Updated 11/7/2007 12:04 AM
You cannot hide behind your pretty stars. With his robotic telescopes and seemingly endless supply of graphs and charts, Henry will find you.
And now the Tennessee State University astronomer has helped find a fifth planet in a solar system not so far away, one that could hold the answer to the question: Is anyone else out there?
“It’s in a kind of a magical position, in that it’s the right distance away from its star that liquid water could exist at that distance,” Henry said.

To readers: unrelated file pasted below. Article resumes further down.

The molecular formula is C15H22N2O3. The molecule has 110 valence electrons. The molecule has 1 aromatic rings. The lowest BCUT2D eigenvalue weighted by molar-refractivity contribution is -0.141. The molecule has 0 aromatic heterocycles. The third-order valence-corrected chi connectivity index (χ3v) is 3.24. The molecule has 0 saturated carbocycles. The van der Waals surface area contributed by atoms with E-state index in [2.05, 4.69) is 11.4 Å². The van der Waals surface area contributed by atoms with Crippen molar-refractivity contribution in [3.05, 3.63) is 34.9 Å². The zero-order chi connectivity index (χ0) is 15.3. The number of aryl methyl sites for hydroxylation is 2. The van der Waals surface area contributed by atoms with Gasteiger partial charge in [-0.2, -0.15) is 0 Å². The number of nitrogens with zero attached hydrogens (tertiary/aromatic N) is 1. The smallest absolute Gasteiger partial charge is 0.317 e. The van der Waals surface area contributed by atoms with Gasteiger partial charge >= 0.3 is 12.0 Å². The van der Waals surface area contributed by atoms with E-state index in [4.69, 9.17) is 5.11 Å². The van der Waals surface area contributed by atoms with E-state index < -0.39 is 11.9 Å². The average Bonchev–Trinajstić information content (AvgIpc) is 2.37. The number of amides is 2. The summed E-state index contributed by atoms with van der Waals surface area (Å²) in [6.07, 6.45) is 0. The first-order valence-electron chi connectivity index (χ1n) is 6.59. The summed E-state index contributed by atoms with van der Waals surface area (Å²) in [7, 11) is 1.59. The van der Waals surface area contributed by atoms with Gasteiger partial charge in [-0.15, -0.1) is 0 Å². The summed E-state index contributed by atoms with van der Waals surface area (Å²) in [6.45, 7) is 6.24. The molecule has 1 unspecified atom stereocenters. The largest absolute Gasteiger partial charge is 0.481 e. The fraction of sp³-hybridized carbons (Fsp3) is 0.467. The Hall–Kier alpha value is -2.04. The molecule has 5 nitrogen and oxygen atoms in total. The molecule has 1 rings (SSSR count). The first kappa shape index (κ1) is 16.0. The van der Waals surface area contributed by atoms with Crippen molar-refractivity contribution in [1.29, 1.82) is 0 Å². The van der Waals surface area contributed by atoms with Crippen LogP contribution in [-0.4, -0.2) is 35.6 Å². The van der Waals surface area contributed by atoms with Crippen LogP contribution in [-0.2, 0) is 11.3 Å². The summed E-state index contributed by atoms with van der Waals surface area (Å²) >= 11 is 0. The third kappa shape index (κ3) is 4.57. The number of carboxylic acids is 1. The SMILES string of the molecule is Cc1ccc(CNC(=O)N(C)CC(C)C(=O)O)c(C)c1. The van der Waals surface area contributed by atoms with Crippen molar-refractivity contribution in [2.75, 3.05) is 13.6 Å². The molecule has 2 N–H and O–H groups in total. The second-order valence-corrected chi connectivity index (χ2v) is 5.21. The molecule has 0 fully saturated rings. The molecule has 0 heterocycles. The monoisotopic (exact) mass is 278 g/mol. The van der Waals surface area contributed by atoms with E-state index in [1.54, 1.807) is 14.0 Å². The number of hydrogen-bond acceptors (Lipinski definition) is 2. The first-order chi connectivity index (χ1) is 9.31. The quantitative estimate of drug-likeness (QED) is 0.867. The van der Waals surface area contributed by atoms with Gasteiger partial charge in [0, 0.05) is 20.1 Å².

On Wednesday the National Aeronautics and Space Administration will officially announce the discovery of the planet, which rotates around a star in the Cancer constellation. The planet is the fifth to be found in the star’s system, the most complex outside our own solar system ever discovered.
More important is the planet’s location within the system’s “habitable zone,” meaning the planet could contain liquid water — and therefore harbor some form of life.
“It’s kind of like Goldilocks: It’s not a planet that’s too hot, like Mercury … and it’s not too cold like Mars,” said TSU astrobiologist Todd Gary, who wants to find out if the planet contains not only water, but oxygen.